"As I was getting up to leave Monsignor Coulter took notice of me for a moment and asked me 'can you spell?' It was different era."
Dermot said it wasn't strange returning to his school so soon after leaving.
"It was a different relationship to being a student but some of my new colleagues had been teaching me just months before," he said.
"For the most part they were very welcoming to me and some of them went on to become very good friends.
"My original duties included handing out the dinner tokens - we had nothing electronic in those days and everything had to be done manually.
"We also had a type of photocopier that you operated by hand and eventually we got a xerox machine which printed the pages wet and they had to be hung up to dry."
The college was always at the forefront of the latest technology.
"The first computer we ever got was a gift from The Honourable Irish Society in the 1970's, one of the first Apple models," Dermot said.
"Everyone wanted to use it because it was the only one in the school.
"Things were a bit more laid back before we had the technology. Now with the capabilities we have a lot more is expected.
"Many of our pupils are now required to have an iPad for lessons which would have been unheard of just a few years ago."
Dermot served under seven presidents or principals of the college and has his own memories of each.
"Monsignor Coulter was President when I was a pupil and still here when I joined as staff. He died while still serving in his post.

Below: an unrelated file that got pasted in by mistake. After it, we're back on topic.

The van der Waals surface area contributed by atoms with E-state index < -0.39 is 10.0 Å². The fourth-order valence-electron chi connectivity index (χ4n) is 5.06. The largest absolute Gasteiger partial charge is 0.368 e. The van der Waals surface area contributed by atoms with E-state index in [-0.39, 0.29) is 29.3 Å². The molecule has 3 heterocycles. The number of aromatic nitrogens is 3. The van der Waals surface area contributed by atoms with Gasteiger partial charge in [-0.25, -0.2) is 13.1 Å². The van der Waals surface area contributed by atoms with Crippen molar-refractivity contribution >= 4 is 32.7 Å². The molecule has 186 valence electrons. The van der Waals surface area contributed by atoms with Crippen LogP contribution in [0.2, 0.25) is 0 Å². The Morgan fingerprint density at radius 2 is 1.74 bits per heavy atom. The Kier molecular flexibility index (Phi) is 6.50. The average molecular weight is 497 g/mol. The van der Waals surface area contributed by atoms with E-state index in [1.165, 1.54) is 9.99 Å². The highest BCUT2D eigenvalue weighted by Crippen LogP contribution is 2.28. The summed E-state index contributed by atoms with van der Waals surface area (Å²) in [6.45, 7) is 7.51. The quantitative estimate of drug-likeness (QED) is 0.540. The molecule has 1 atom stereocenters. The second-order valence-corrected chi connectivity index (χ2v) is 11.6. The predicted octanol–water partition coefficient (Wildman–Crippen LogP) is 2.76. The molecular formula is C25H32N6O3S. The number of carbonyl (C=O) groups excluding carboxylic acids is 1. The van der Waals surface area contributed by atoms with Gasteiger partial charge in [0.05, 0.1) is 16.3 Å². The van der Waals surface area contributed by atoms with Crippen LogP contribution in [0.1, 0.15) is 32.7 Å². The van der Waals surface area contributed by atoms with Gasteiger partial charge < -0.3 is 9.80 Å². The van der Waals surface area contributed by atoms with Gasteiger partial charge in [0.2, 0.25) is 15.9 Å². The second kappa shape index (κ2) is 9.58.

"All the presidents have had their own different manner and way of doing things.
"After Monsignor Coulter we had Ignatius McQuillan, and attitudes became somewhat more liberal during his time in charge. When we moved campus we had our first ever sixth form centre which the pupils ran themselves for a time.
"Father John Walsh really knew how to get the best out of pupils who were having a hard time. He was good with people, particularly the boys and had good judgement.
"Eamon Martin was our last president who was a serving priest, it was always clear that Eamon was extremely bright. He was very capable and it's no surprise he's gone on to have success as Archbishop of Armagh."
"Sean McGinty served as our first lay principal. He had previous experience from running the old Bishop Street campus and actually taught me Latin as a pupil.
"Now we have Finbarr Madden, the first non College pupil to be Principal. He's extremely capable.
"Throughout the College's history, we have a number of young people chosen to be Principal/President, Eamon Martin being one. The school has always had that attitude that if you were good enough, you were old enough."